Justice Shield Law Opposition Continues


Indiana Republican Rep. Mike Pence told a Washington audience Tuesday that he expected the Justice Department would probably weigh in again against a federal shield law bill at a hearing in the Senate Judiciary Committee Wednesday.

But he added that he thought Justice would also probably be open to continuing discussions on the bill. The Justice Department did not make an appearance at the first hearing on the bill back in July, though it submitted written testimony opposing it.

Pence, a former broadcaster, introduced a similar bill in the House and has been working with Senate Sponsor Richard Luger on the effort to protect journalists' confidential sources by setting national standards for government subpoenas.

Or, as Pence more poetically put it, "to repair the hole in the fabric of the First Amendment."

Pence cited Judith Miller, the NYT reporter jailed for 85 days for refusing to identify a source, and numerous other journalists in jeopardy, but he said he did not introduce his bill to protect journalists, but instead to protect the public's right to information "in real time."

Miller is also scheduled to testify at the hearing Wednesday.

Pence is a former conservative radio talk show host--he describes himself as "Rush Limbaugh on decaf"--who said he had worked around journalists enough to recognize the pressure to distill information and the importance to the country of reporting it in a timely fashion.
He said he was prompted to push for the federal shield law after reading a New York Times editorial suggesting one was needed but not to expect one from a Republican Congress.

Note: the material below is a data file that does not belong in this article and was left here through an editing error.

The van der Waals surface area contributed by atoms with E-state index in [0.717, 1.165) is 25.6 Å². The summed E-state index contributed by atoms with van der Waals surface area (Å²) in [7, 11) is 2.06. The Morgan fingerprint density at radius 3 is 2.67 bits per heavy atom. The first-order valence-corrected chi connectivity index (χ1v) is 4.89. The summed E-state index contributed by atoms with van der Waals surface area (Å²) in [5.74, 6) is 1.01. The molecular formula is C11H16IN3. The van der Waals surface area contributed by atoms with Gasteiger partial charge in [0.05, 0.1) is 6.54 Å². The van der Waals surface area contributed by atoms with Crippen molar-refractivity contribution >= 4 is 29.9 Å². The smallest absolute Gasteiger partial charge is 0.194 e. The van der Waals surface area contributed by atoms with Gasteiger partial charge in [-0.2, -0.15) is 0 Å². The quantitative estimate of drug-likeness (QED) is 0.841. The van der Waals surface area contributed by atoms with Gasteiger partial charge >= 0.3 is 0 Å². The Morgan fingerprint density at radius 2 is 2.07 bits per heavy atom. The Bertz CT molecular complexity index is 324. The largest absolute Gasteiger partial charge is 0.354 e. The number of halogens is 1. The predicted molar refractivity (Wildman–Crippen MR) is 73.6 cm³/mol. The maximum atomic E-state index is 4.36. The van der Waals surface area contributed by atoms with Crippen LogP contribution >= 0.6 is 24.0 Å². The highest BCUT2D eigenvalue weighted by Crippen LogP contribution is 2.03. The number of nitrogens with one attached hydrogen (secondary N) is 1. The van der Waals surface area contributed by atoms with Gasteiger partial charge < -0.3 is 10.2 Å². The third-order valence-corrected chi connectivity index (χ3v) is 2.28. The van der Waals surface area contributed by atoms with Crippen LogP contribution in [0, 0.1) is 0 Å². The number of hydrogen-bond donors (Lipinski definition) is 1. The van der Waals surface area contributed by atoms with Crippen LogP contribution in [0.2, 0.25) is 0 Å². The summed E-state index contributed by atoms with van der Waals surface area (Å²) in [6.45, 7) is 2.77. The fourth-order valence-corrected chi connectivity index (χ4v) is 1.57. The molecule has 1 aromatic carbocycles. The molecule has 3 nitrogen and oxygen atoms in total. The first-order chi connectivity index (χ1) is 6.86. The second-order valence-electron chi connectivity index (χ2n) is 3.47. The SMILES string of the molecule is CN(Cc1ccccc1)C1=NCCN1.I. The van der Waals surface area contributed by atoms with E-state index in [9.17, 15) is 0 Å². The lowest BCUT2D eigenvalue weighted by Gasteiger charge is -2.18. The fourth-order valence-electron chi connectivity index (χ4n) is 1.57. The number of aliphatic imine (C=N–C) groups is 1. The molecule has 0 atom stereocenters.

He points out that, as one of the leaders of the House Republican conservatives, he believes strongly in the "small r" republican theory of limited government, and that "the only check on government in real time is a free and independnet press."
He pointed out that he was one of only 25 Republicans to vote against the Medicaid bill because it had morphed into a huge entitlement, but that that information had not gotten to the public.

Pence's original bill was an unqualified privilege, but that has been softened to exclude cases of imminent threat to national security. Pence said Tuesday it may be further qualified to exclude imminent threat of bodily harm.

One example might include, he said, if a journalist knew the whereabouts of kidnapped children, though he added that no such case had ever arisen.

Calling the bill "something of a heavy lift," though it has some bipartisan support, Pence asked broadcasters in the audience to report on the bill and the "urgent need" to repair that First Amendment fabric.

Pence was speaking to a Freedom of Speech Week luncheon kick-off at the National Press Club. The week is co-sponsored by The Media Institute, a media-sponsored First Amendment think tank, and by the National Association of Broadcasters.